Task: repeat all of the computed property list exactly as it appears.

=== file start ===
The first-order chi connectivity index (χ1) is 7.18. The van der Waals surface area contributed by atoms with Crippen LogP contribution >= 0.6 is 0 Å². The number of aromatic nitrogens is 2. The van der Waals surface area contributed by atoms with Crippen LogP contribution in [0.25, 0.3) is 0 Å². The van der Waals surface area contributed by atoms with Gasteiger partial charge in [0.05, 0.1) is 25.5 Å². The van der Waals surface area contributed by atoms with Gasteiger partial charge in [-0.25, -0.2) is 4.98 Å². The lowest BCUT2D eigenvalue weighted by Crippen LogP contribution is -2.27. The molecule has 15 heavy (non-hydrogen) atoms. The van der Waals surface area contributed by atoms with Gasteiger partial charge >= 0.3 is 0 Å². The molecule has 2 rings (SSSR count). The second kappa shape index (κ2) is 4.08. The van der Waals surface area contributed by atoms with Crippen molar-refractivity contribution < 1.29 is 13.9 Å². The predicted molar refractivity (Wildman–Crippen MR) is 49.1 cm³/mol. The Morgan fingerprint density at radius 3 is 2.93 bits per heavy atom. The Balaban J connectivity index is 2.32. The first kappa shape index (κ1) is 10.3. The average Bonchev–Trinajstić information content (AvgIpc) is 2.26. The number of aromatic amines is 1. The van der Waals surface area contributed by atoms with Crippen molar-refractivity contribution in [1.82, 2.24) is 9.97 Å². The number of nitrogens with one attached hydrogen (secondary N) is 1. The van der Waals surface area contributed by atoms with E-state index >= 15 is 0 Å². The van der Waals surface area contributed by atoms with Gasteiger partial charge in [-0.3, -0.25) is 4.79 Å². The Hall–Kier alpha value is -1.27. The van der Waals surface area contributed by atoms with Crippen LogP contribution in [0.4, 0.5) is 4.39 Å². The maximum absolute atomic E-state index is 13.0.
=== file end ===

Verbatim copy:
The first-order chi connectivity index (χ1) is 7.18. The van der Waals surface area contributed by atoms with Crippen LogP contribution >= 0.6 is 0 Å². The number of aromatic nitrogens is 2. The van der Waals surface area contributed by atoms with Crippen LogP contribution in [0.25, 0.3) is 0 Å². The van der Waals surface area contributed by atoms with Gasteiger partial charge in [0.05, 0.1) is 25.5 Å². The van der Waals surface area contributed by atoms with Gasteiger partial charge in [-0.25, -0.2) is 4.98 Å². The lowest BCUT2D eigenvalue weighted by Crippen LogP contribution is -2.27. The molecule has 15 heavy (non-hydrogen) atoms. The van der Waals surface area contributed by atoms with Gasteiger partial charge >= 0.3 is 0 Å². The molecule has 2 rings (SSSR count). The second kappa shape index (κ2) is 4.08. The van der Waals surface area contributed by atoms with Crippen molar-refractivity contribution < 1.29 is 13.9 Å². The predicted molar refractivity (Wildman–Crippen MR) is 49.1 cm³/mol. The Morgan fingerprint density at radius 3 is 2.93 bits per heavy atom. The Balaban J connectivity index is 2.32. The first kappa shape index (κ1) is 10.3. The average Bonchev–Trinajstić information content (AvgIpc) is 2.26. The number of aromatic amines is 1. The van der Waals surface area contributed by atoms with Crippen molar-refractivity contribution in [1.82, 2.24) is 9.97 Å². The number of nitrogens with one attached hydrogen (secondary N) is 1. The van der Waals surface area contributed by atoms with E-state index >= 15 is 0 Å². The van der Waals surface area contributed by atoms with Gasteiger partial charge in [-0.3, -0.25) is 4.79 Å². The Hall–Kier alpha value is -1.27. The van der Waals surface area contributed by atoms with Crippen LogP contribution in [0.4, 0.5) is 4.39 Å². The maximum absolute atomic E-state index is 13.0.